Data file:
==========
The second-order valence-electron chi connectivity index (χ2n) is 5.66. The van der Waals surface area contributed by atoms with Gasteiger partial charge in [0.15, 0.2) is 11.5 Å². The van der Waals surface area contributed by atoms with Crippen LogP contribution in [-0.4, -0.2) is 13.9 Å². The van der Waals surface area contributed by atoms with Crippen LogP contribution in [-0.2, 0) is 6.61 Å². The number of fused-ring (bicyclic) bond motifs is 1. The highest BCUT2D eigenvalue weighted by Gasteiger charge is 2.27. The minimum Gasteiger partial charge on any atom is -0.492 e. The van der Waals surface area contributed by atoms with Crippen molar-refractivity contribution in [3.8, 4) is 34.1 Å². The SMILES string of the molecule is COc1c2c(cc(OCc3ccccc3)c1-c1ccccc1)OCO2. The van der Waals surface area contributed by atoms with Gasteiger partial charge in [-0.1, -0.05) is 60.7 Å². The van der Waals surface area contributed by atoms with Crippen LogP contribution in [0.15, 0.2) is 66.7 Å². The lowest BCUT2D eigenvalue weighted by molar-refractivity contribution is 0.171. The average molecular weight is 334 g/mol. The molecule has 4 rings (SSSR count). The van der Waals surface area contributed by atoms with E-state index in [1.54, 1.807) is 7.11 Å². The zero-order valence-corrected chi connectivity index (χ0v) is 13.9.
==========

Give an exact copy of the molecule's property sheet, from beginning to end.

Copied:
The second-order valence-electron chi connectivity index (χ2n) is 5.66. The van der Waals surface area contributed by atoms with Gasteiger partial charge in [0.15, 0.2) is 11.5 Å². The van der Waals surface area contributed by atoms with Crippen LogP contribution in [-0.4, -0.2) is 13.9 Å². The van der Waals surface area contributed by atoms with Crippen LogP contribution in [-0.2, 0) is 6.61 Å². The number of fused-ring (bicyclic) bond motifs is 1. The highest BCUT2D eigenvalue weighted by Gasteiger charge is 2.27. The minimum Gasteiger partial charge on any atom is -0.492 e. The van der Waals surface area contributed by atoms with Crippen molar-refractivity contribution in [3.8, 4) is 34.1 Å². The SMILES string of the molecule is COc1c2c(cc(OCc3ccccc3)c1-c1ccccc1)OCO2. The van der Waals surface area contributed by atoms with Gasteiger partial charge in [-0.1, -0.05) is 60.7 Å². The van der Waals surface area contributed by atoms with Crippen LogP contribution in [0.15, 0.2) is 66.7 Å². The lowest BCUT2D eigenvalue weighted by molar-refractivity contribution is 0.171. The average molecular weight is 334 g/mol. The molecule has 4 rings (SSSR count). The van der Waals surface area contributed by atoms with E-state index in [1.54, 1.807) is 7.11 Å². The zero-order valence-corrected chi connectivity index (χ0v) is 13.9.